Aristarchus of Samos was an ancient Greek astronomer. He was born in 310BC and died in 230BC. Raised in Ionia, Aristarchus is most famous for his hypothesis that the Sun was the center of the universe. Many of the astronomers of the period believed that the Earth was the center. Aristarchus contradicted this idea with his own theory.
He also indicated that the Earth and other planets revolved around the Sun. To further expand his theory, Aristarchus pointed out that stars are actually distant Suns that did not move at all and added that the Universe is much bigger than his contemporaries thought. His declarations were met with fiery opposition. A Greek Stoic known as Cleanthes actually proposed that Aristarchus should be prosecuted and tried for impiety for declaring that the hearth of the Universe actually moved around anything else.
The Heliocentric hypothesis
Aristarchus was famous for indicating that the Earth rotated around the Sun. This point of view is known as the Heliocentric hypothesis. Aristarchus' declaration pointed out the movement of the Earth around the Sun and many other interesting observations not covered in the Heliocentric theory. This could have been due to the inspiration of his hypothesis.
Inspiration for Aristarchus' hypothesis
In ancient times, technology and ideas were borrowed from one nation to another. For example, Egypt shared its mathematical knowledge with Greece. Babylon also shared its astronomical knowledge with Greece too. The exploits of Alexander the Great allowed this astronomical information to flow from the Eastern empire to Greece. It was this sharing of ideas that inspired Aristarchus to come up with the Heliocentric hypothesis. Consequently, his work inspired other astronomers to share in the view and even create their own new hypotheses.
Interestingly, it was his followers who spread word about Aristarchus being the origin of the Heliocentric hypothesis. His original work on the motion of the Earth did not survive the turmoil that faced Greece later on. As such, it was the discoveries made by those he inspired that made his name and claim known to later generations.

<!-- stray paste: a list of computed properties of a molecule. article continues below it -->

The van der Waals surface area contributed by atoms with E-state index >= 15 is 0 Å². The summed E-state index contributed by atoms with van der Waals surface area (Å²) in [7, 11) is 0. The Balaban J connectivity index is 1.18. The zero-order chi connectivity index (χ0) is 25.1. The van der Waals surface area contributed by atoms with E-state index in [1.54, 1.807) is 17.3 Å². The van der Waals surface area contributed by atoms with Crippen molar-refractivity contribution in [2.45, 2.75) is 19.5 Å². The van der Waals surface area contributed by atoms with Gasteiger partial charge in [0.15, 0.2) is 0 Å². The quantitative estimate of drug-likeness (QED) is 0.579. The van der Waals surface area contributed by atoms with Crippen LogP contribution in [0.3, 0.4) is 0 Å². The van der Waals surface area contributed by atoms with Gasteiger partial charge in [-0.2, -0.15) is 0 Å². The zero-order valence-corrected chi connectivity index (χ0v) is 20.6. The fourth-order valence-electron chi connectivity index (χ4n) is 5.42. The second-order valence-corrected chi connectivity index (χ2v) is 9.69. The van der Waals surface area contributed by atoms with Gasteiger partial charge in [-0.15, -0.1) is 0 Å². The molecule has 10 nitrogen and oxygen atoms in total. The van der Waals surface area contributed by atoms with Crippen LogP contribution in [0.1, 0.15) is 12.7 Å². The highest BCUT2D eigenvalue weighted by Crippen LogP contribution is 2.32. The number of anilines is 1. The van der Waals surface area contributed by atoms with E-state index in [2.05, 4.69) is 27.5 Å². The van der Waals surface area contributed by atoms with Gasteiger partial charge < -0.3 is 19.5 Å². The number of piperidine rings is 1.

Who did Aristarchus inspire?
Aristarchus' work inspired a collection of scientists and astronomers. He inspired Archimedes the mathematician, Plutarch the biographer and Sextus Empiricus the Greek philosopher. In his publication known as the “Sand-reckoner”, Archimedes indicated that the Heliocentric hypothesis would mean that the universe is actually larger than many astronomers believed. This is because the Earth would cause a parallax or shift of star positions in the sky during its revolution around the Sun unless the stars are actually so far away that the effect is nullified.
Much later on in the 16th century, Aristarchus also inspired Nicolaus Copernicus, an astronomer from Poland. In the original draft of his publication, “Six Books Concerning the Revolution of the Heavenly Orbs” (1543), Nicolaus indicated that Aristarchus was an ancient authority in the idea that the Earth revolved around the Sun.
Later developments of his hypothesis
Aristarchus of Samos only had one body of work that survived through the centuries. It was a publication titled, “On the Sizes and Distances of the Sun and the Moon.” it is a geometric analysis of the dimensions of these heavenly bodies and how far they are from the Earth.
In this publication, Aristarchus indicated a variety of facts. An example of such is that the diameter of the Earth's shadow is twice that of the Moon's during a lunar eclipse. It also indicated that the Sun and the Moon are both 2 degrees in angular diameter. Furthermore, Aristarchus indicated in this publication that by the quarter phase of the Moon, the angular distance between it and the Sun is 87 degrees.
While these measurements and declarations have been found to be less than accurate today, ancient Greece considered the geometric method to be more important than the measurements that were quoted. It is important to note that this work also inspired later astronomers to explore Aristarchus' facts and make corrective alterations. Some examples of those who did this include Ptolemy and Hipparchus.
Aristarchus of Samos is one of the most important figures in the history of astronomy. His Heliocentric hypothesis has survived to date and is justified by space exploration. He was one of the early masters who created the foundation of astronomy for ancient Greece and the world at large.
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